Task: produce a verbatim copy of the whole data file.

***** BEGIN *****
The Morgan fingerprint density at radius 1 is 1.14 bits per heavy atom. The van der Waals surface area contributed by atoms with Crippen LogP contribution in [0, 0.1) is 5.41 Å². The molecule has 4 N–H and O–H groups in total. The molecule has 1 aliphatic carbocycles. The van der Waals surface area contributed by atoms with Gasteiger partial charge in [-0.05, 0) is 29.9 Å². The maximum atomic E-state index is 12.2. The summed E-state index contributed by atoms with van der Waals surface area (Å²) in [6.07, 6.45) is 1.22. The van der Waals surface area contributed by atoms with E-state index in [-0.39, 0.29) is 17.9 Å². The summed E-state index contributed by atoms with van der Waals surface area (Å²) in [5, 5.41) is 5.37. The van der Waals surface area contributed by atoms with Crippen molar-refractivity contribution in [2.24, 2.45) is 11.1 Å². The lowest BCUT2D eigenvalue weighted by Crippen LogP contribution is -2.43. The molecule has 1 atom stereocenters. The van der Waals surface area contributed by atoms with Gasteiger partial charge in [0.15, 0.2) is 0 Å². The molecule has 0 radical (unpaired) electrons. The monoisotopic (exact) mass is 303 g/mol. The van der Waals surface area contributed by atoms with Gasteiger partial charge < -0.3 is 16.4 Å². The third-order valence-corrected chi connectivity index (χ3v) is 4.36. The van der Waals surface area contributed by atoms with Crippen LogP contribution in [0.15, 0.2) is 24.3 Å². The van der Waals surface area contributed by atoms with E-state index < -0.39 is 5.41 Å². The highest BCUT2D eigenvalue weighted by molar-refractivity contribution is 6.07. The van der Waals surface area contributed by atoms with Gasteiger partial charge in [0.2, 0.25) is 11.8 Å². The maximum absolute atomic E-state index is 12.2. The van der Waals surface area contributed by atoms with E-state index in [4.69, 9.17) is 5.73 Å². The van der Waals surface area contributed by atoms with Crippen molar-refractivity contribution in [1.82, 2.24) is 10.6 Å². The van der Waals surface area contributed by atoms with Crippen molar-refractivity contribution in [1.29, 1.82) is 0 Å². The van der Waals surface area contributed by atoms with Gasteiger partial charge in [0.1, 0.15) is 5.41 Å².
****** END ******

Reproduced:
The Morgan fingerprint density at radius 1 is 1.14 bits per heavy atom. The van der Waals surface area contributed by atoms with Crippen LogP contribution in [0, 0.1) is 5.41 Å². The molecule has 4 N–H and O–H groups in total. The molecule has 1 aliphatic carbocycles. The van der Waals surface area contributed by atoms with Gasteiger partial charge in [-0.05, 0) is 29.9 Å². The maximum atomic E-state index is 12.2. The summed E-state index contributed by atoms with van der Waals surface area (Å²) in [6.07, 6.45) is 1.22. The van der Waals surface area contributed by atoms with E-state index in [-0.39, 0.29) is 17.9 Å². The summed E-state index contributed by atoms with van der Waals surface area (Å²) in [5, 5.41) is 5.37. The van der Waals surface area contributed by atoms with Crippen molar-refractivity contribution in [2.24, 2.45) is 11.1 Å². The lowest BCUT2D eigenvalue weighted by Crippen LogP contribution is -2.43. The molecule has 1 atom stereocenters. The van der Waals surface area contributed by atoms with Gasteiger partial charge in [0.15, 0.2) is 0 Å². The molecule has 0 radical (unpaired) electrons. The monoisotopic (exact) mass is 303 g/mol. The van der Waals surface area contributed by atoms with Gasteiger partial charge < -0.3 is 16.4 Å². The third-order valence-corrected chi connectivity index (χ3v) is 4.36. The van der Waals surface area contributed by atoms with Crippen LogP contribution in [0.15, 0.2) is 24.3 Å². The van der Waals surface area contributed by atoms with E-state index < -0.39 is 5.41 Å². The highest BCUT2D eigenvalue weighted by molar-refractivity contribution is 6.07. The van der Waals surface area contributed by atoms with Gasteiger partial charge in [0.2, 0.25) is 11.8 Å². The maximum absolute atomic E-state index is 12.2. The van der Waals surface area contributed by atoms with E-state index in [4.69, 9.17) is 5.73 Å². The van der Waals surface area contributed by atoms with Crippen molar-refractivity contribution in [1.82, 2.24) is 10.6 Å². The van der Waals surface area contributed by atoms with Crippen molar-refractivity contribution in [1.29, 1.82) is 0 Å². The van der Waals surface area contributed by atoms with Gasteiger partial charge in [0.1, 0.15) is 5.41 Å².